Issue 74: July/August 2009
by Grant Bartley
The impermanence of the Dalai Lama-ship • Happiness breaks out everywhere • Bishops still generally annoyed — News reports by Sue Roberts
WAYS OF KNOWING
Kile Jones explains the differences between these ways of thinking.
Russell Berg has fifteen criteria for scientificness and he knows how to use them.
Peter Rickman tells us why it isn’t.
Ian James Kidd introduces an iconic iconoclast of the philosophy of science.
Patrick Cox tells us why Zen has to use words to get beyond words.
Robert Howell suggests a surprising reason for piety.
Stephen Anderson analyses as he would be analysed.
Our twenty-eighth potpourri of perplexing philosophical phrases perspicuously placed in parallel poses by Deiradiotes.
Charles Taylor is one of the world’s leading living philosophers. Chris Bloor talks to him about philosophy and society.
Heroes, Hatred & Human Rights • Credit Where It’s Due • Machine Of The Heart • Switching Glasses
Having traveled from the turn of the Fourth Century B.C. to the turn of the Twenty-First Century A.D., Socrates has eagerly signed on as a Philosophy Now columnist so that he may continue to carry out his divinely-inspired dialogic mission.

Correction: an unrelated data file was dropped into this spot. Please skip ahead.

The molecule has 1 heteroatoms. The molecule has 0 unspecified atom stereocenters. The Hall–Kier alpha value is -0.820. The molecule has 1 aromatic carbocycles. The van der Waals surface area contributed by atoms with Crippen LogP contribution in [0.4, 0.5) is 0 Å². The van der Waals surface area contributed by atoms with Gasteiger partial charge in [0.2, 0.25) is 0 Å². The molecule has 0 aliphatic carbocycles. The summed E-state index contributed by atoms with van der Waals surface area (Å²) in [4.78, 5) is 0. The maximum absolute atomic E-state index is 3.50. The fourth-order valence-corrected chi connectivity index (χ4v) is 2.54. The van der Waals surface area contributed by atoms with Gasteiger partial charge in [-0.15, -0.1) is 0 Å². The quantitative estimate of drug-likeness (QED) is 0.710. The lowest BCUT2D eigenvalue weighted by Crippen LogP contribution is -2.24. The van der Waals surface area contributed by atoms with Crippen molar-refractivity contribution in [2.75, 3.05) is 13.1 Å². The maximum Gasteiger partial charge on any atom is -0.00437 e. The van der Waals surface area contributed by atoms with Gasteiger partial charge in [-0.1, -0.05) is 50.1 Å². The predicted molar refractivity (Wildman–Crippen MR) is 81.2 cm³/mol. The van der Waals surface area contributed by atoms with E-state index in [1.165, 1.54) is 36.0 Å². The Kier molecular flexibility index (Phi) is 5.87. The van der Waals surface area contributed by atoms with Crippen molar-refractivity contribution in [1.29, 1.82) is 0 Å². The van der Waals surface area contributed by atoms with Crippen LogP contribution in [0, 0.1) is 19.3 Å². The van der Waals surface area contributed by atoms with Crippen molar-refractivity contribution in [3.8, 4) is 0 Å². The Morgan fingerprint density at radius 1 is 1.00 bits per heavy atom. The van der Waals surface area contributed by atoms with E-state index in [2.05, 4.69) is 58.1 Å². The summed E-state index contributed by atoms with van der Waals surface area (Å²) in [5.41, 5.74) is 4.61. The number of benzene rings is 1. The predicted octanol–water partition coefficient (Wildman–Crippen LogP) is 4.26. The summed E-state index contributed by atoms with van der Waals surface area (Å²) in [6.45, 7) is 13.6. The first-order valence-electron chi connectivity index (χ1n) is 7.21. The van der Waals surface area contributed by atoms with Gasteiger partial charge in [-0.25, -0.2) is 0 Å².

Tim Madigan is startled by the form of the angel on his shoulder.
by Joel Marks
So says our philosophical science correspondent Massimo Pigliucci.
Raymond Tallis from the home front in the war of words.
Luke Pollard finds nothing new about the New Atheists.
John Loftus heartily agrees with a debunking of C.S. Lewis.
David Braid peers at the limits of what we can possibly know anyway.
Terri Murray tells us about a Hollywood hero beyond good and evil.
Kevin Robson drinks whiskey and sees things in a different way.
Josh Tomlin gets a clear picture of his prospects.
Natasha Morgan plans a poetic revolution.
Gary W. Gilbert doesn’t seem to know the form.